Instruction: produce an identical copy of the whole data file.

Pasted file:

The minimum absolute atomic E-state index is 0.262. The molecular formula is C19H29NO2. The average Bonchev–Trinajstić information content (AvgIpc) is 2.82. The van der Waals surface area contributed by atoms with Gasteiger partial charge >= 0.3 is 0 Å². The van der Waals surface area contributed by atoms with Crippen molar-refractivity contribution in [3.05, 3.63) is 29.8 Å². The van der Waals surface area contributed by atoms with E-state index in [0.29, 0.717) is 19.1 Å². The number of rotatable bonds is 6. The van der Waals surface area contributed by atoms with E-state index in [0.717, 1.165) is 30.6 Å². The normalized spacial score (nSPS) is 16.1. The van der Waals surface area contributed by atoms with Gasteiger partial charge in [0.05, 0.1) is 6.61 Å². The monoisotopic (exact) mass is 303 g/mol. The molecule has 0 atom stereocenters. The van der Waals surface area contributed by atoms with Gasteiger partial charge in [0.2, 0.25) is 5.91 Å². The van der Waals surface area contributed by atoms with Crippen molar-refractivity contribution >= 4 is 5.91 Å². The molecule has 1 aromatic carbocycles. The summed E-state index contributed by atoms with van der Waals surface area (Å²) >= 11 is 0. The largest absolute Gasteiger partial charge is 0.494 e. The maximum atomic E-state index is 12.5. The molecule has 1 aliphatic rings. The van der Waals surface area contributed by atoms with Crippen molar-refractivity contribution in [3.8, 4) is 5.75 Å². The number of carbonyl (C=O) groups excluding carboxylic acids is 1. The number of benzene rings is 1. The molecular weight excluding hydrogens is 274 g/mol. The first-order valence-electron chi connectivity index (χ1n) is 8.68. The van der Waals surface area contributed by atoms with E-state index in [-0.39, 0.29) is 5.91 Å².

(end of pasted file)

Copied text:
The minimum absolute atomic E-state index is 0.262. The molecular formula is C19H29NO2. The average Bonchev–Trinajstić information content (AvgIpc) is 2.82. The van der Waals surface area contributed by atoms with Gasteiger partial charge >= 0.3 is 0 Å². The van der Waals surface area contributed by atoms with Crippen molar-refractivity contribution in [3.05, 3.63) is 29.8 Å². The van der Waals surface area contributed by atoms with E-state index in [0.29, 0.717) is 19.1 Å². The number of rotatable bonds is 6. The van der Waals surface area contributed by atoms with E-state index in [0.717, 1.165) is 30.6 Å². The normalized spacial score (nSPS) is 16.1. The van der Waals surface area contributed by atoms with Gasteiger partial charge in [0.05, 0.1) is 6.61 Å². The monoisotopic (exact) mass is 303 g/mol. The molecule has 0 atom stereocenters. The van der Waals surface area contributed by atoms with Gasteiger partial charge in [0.2, 0.25) is 5.91 Å². The van der Waals surface area contributed by atoms with Crippen molar-refractivity contribution >= 4 is 5.91 Å². The molecule has 1 aromatic carbocycles. The summed E-state index contributed by atoms with van der Waals surface area (Å²) >= 11 is 0. The largest absolute Gasteiger partial charge is 0.494 e. The maximum atomic E-state index is 12.5. The molecule has 1 aliphatic rings. The van der Waals surface area contributed by atoms with Crippen molar-refractivity contribution in [3.8, 4) is 5.75 Å². The number of carbonyl (C=O) groups excluding carboxylic acids is 1. The number of benzene rings is 1. The molecular weight excluding hydrogens is 274 g/mol. The first-order valence-electron chi connectivity index (χ1n) is 8.68. The van der Waals surface area contributed by atoms with E-state index in [-0.39, 0.29) is 5.91 Å².